Methanol carbonylation technology is presently the dominant acetic acid production technology accounting for over 65 percent of global capacity, and this share is growing because it generally affords the lowest cost acetic acid. The “world-scale” of acetic acid plant size using methanol carbonylation technology has also grown significantly from less than 50 thousand metric tons per year in the 1960s to greater than 1 billion metric tons per year currently. Showa Denko has developed a one step, vapor phase process for the production of acetic acid by direct oxidation of ethylene, commercialized in late 1997. Owing to relatively reduced capital outlays needed (no carbon monoxide production), the Showa Denko ethylene based process is claimed to be economical for relatively small 50,000 to 100,000 ton per year acetic acid plants. Acetic acid is produced with high selectivity from a mixture of ethylene and oxygen in the vapor phase at 160 to 210°C over supported palladium based catalyst. The major side reactions are the combustion of ethylene and the production of acetaldehyde.
C2H4 + O2
Under the reaction conditions employed, based on patent data, per-pass selectivities to acetic acid, acetaldehyde (recycled), and carbon dioxide of 85.5 percent, 8.9 percent, and 5.2 percent, respectively, can be achieved. Showa Denko has developed an environmentally friendly, energy saving process by combining the extraction and the distillation operation in which by-product water is efficiently separated from acetic acid. SABIC has developed a new process for producing acetic acid via catalytic gas phase oxidation of ethane. An acetic acid production semi-works plant is set to have an initial capacity of 30,000 metric tons per year and is slated to start up in the second quarter of 2004. According to SABIC’s patents, ethane is oxidized with either pure oxygen (i.e., ethane rich) or air (i.e., ethane lean), at temperatures ranging from 150°C to 450°C and at pressures ranging from 1 to 50 bar, to form acetic acid according to the following stoichiometry: C2H6 + 1.5 O2
CH3COOH + H2O
Undesired by-products of CO, CO2, and ethylene (largely lost on recycle) can also be formed. The new SABIC catalyst system is a calcined mixture of oxides of Mo, V, Nb, and Pd. When an ethane-oxygen system is employed, the selectivity to acetic acid can reach as high as 67 percent at per pass conversions of 13.6 percent and 100 percent of ethane and oxygen, respectively. Alternatively, when an ethane-air system is employed, the selectivity to acetic acid is slightly lower at 60 percent but at a much higher per pass conversion of ethane of 49.6 percent and again at 100 percent conversion of oxygen. The report presents and compares cost of production estimates for acetic acid at U.S. Gulf Coast and Middle East locations by the following processes: Methanol carbonylation - Monsanto/BP - Celanese AO Plus - BP Cativa - Chiyoda Acetica Ethylene direct oxidation (Showa Denko)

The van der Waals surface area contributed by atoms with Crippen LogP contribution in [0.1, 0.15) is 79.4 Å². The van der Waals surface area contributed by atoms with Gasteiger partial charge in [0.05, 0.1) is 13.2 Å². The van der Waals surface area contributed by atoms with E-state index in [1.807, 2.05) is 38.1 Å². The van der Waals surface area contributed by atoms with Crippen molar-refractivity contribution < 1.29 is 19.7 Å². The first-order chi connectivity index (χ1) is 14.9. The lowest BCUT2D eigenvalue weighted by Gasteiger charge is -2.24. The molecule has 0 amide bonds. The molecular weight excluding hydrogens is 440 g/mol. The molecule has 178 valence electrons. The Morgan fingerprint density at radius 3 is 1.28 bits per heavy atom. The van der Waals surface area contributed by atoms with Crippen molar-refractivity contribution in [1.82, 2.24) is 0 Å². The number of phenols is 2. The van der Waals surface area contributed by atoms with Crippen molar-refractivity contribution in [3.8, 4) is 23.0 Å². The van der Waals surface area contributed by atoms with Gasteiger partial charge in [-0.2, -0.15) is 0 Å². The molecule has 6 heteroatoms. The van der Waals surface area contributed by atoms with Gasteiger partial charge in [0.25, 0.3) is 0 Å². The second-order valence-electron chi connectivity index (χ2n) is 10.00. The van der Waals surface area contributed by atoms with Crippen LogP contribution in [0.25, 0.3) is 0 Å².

Ethane direct oxidation (SABIC) - Oxygen-based with recycle - Air-based without recycle An analysis of the total capital employed per unit of acetic acid produced favors the newer, megascale methanol carbonylation processes. This is an important factor in the overall economics. The largest market for acetic acid is in the manufacture of vinyl acetate, which is subsequently used in polyvinyl acetate and polyvinyl alcohol. Major end uses are in the emulsion paint, adhesive, and coating sectors. The second largest market is as a solvent in the manufacture of purified terephthalic acid. In this high temperature oxidation process, some of the acetic acid solvent is also oxidized, leading to the replacement requirement. The remaining acetic acid market is about evenly divided between acetate esters, acetic anhydride, and collected other uses. Acetate esters are oxygenated solvents with applications in pharmaceuticals, printing inks, coatings, and adhesives. Acetic anhydride is used principally in cellulose acetate for cigarette filters. The commercial portion of the report presents global acetic acid demand by end use and by five world regions. Global acetic acid capacity aggregated by producer is backed up with detailed producer capacity lists for the United States, Western Europe, East Asia, Japan, Central and South America, and rest of world. BP and Celanese are engaged in a battle for global leadership in the acetyls business area, each with about a 25 percent share of global acetic acid capacity. The next tier of producers are Eastman, Millennium, Acetex, and Daicel, each with about 5 percent of global acetic acid capacity. Global and regional acetic acid supply/demand balances are forecast through 2010.